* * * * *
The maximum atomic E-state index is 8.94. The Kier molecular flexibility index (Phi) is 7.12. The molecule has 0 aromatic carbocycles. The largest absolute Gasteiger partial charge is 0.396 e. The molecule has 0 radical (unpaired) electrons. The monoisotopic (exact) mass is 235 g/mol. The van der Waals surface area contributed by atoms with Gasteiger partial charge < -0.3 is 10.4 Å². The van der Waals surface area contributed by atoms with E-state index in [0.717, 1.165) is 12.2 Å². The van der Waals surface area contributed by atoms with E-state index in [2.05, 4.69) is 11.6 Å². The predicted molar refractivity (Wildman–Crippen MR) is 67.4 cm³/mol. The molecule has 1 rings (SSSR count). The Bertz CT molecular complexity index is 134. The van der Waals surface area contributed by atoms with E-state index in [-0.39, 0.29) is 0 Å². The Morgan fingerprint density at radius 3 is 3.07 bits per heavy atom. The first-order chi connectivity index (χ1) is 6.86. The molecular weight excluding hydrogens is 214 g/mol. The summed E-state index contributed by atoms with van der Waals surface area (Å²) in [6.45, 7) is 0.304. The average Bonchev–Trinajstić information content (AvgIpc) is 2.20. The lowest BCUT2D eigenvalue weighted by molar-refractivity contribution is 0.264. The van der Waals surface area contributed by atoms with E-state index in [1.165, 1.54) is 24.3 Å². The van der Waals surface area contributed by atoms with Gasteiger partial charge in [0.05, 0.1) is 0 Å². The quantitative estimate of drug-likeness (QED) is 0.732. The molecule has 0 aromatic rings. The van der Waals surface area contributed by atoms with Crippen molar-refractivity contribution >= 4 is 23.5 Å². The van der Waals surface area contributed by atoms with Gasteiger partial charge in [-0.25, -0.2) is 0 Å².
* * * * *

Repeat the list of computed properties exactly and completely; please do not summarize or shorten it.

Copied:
The maximum atomic E-state index is 8.94. The Kier molecular flexibility index (Phi) is 7.12. The molecule has 0 aromatic carbocycles. The largest absolute Gasteiger partial charge is 0.396 e. The molecule has 0 radical (unpaired) electrons. The monoisotopic (exact) mass is 235 g/mol. The van der Waals surface area contributed by atoms with Gasteiger partial charge < -0.3 is 10.4 Å². The van der Waals surface area contributed by atoms with E-state index in [0.717, 1.165) is 12.2 Å². The van der Waals surface area contributed by atoms with E-state index in [2.05, 4.69) is 11.6 Å². The predicted molar refractivity (Wildman–Crippen MR) is 67.4 cm³/mol. The molecule has 1 rings (SSSR count). The Bertz CT molecular complexity index is 134. The van der Waals surface area contributed by atoms with E-state index in [-0.39, 0.29) is 0 Å². The Morgan fingerprint density at radius 3 is 3.07 bits per heavy atom. The first-order chi connectivity index (χ1) is 6.86. The molecular weight excluding hydrogens is 214 g/mol. The summed E-state index contributed by atoms with van der Waals surface area (Å²) in [6.45, 7) is 0.304. The average Bonchev–Trinajstić information content (AvgIpc) is 2.20. The lowest BCUT2D eigenvalue weighted by molar-refractivity contribution is 0.264. The van der Waals surface area contributed by atoms with E-state index in [1.165, 1.54) is 24.3 Å². The van der Waals surface area contributed by atoms with Gasteiger partial charge in [0.05, 0.1) is 0 Å². The quantitative estimate of drug-likeness (QED) is 0.732. The molecule has 0 aromatic rings. The van der Waals surface area contributed by atoms with Crippen molar-refractivity contribution >= 4 is 23.5 Å². The van der Waals surface area contributed by atoms with Gasteiger partial charge in [-0.25, -0.2) is 0 Å².